An Exciting Week for Social Media in Yorkshire

Central Birmingham Social Media Surgery -1st Anniversary

At the end of my presentation at last year’s National Digital Inclusion Conference I said that we were aiming to make Yorkshire & the Humber the “Social Media Region”. I think quite a few in the audience realised that I hadn’t really thought through the path to this objective at the time. However, I think we may now be well on the road, as this week sees Social Media Surgeries in three of our major conurbations on consecutive nights.

Huddersfield Social Media Surgery is on Monday 1st February, Leeds SMS on Tuesday 2nd, and Sheffield on Wednesday 3rd. With the second York SMS imminent, and plans in train for surgeries in Hull, Grimsby, Barnsley and Hebden Bridge, the idea spawned in Birmingham by the amazing Nick Booth and Pete Ashton is taking root around Yorkshire & the Humber.

It promises to be an exhausting week for those of use involved in all three of this week’s Surgeries, but the cumulative satisfied glow that always follows a successful event will make it all well worthwhile.

An Open Letter to the Managing Director of Cross Country Trains

Dear Mr. Cooper

Internet Connectivity and Mobile Phone Signals on Voyager Trains

Cross Country Voyager Train

A Cross Country Voyager Train - Image courtesy John Grey Turner

I am writing to you to ask if you can please do something about Internet connectivity and mobile phone signals on your Voyager Trains. I write following two particularly frustrating journeys; from Leeds to Bristol Temple Meads on 25th January, and Bristol Temple Meads to Manchester on 26th January, when neither of the devices I normally carry with me for Internet connectivity on the move, a Vodafone dongle and a Mifi mobile wifi unit on the Three network, could get anything more than fleeting signals. I am a regular user of Cross Country trains, most frequently between Leeds / Wakefield and my office in Sheffield, but also on longer journeys too.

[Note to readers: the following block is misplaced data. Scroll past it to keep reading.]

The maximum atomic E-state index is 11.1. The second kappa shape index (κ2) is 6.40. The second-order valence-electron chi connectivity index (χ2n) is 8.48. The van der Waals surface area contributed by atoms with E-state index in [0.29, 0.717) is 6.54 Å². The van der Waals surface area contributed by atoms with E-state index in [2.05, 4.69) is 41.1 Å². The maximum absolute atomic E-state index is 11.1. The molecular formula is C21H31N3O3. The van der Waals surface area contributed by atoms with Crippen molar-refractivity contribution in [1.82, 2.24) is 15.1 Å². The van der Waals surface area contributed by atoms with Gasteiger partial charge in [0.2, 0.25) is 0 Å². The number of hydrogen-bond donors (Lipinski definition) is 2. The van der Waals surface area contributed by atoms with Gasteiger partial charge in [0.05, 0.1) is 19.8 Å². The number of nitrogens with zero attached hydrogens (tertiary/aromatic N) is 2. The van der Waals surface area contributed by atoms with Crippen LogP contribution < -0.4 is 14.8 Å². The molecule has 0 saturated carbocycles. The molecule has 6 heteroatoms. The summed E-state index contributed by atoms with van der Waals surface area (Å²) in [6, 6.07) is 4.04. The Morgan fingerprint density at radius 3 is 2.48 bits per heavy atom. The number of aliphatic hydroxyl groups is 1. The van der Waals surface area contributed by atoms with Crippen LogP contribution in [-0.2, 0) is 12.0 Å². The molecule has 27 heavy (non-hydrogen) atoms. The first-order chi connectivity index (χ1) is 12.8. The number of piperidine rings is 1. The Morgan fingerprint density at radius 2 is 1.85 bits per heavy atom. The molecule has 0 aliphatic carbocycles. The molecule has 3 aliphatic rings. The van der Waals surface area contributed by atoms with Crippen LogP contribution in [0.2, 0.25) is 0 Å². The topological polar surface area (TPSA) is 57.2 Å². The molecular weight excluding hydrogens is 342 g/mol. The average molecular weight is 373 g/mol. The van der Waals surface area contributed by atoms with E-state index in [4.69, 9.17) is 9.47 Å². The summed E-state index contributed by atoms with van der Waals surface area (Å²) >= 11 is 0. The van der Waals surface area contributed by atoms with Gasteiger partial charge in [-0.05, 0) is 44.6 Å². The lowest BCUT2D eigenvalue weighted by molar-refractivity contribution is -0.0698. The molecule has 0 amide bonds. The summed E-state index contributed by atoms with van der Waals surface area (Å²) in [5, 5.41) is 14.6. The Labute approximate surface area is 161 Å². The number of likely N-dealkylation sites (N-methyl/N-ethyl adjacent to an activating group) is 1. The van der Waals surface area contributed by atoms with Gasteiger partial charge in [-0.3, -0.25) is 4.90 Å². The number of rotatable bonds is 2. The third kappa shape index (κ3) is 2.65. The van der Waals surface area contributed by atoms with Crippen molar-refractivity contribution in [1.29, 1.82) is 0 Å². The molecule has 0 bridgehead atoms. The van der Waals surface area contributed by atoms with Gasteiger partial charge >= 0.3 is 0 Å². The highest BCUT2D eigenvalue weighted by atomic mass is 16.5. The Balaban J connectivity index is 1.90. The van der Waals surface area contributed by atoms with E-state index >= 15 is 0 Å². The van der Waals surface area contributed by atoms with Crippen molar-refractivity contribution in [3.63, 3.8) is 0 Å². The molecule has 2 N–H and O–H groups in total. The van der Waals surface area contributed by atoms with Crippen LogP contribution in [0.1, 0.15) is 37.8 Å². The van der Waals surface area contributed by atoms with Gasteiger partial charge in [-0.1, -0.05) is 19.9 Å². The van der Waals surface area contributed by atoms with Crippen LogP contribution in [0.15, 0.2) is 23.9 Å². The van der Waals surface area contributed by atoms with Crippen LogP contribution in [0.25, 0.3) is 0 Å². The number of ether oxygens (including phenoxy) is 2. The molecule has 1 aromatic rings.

I travel a lot in my job, and, partly because I live within walking distance of Huddersfield station, partly because I believe in keeping driving to a minimum in the interests of saving the planet, but mainly because I can work on the move rather than treating travel as “dead time”, I nearly always travel by train. I firmly believe that efforts need to be made to attract more people out of their cars and on to the train, and that making the travel experience more like a mobile office could be a key factor in this.

I travel regularly on East Coast Trains between Leeds and London, and find the free wifi offered on those services to be a great help, even though actual connectivity to the Internet can be patchy. I also note Virgin Trains’ introduction of wifi on its West Coast services, although I believe that the fact that there is a charge for this is a powerful disincentive for most people. Personally, I think free wifi on trains has to be the way forward and is the main way to create the mobile office on rails.

The Cross Country Voyagers are the trains I have the most problems with connectivity on. And I know it is the Voyagers which are the issue, because there are no such problems when using your refurbished HSTs on my usual route between Leeds and Sheffield. Now, I realise that Voyagers are designed to be very safe trains, and, I of course, welcome that, but it is evident that, with safety also comes the inability of mobile phone signals to penetrate into the carriage. Virgin had the same issue on its West Coast Pendolinos and has addressed this by placing signal boosters in the carriages. I now find that I often get an near unbroken 3G signal when traveling from Manchester to London on Virgin services, which means I have an alternative to using the (paid for) wifi.

So, my request to you is, can you please consider introducing signal boosters into Voyager carriages. Free wifi would be great, and if you would consider it, that would be an extra incentive to the mobile office worker. But, if wifi is a step too far at this stage, please look at 3G signal boosters similar to those adopted by Virgin, I am convinced that this would be an important tool in driving up business use of your services and would pay for itself over not too long a period.

No signal on Mifi on Voyager Train

No signal on Mifi on Voyager Train

I know there are lots of people who feel the same as me, as is evidenced by replies to my blog post on the issue ( by the many comments of people who use the #uktrain hashtag on Twitter ( and other people I come across in my travels. In the modern age, people need to stay connected to their networks to operate efficiently, and it is immensely frustrating to lose this connectivity for long periods while traveling on your train services.

I would be grateful for a reply indicating whether this is something you are prepared to look into.

With best regards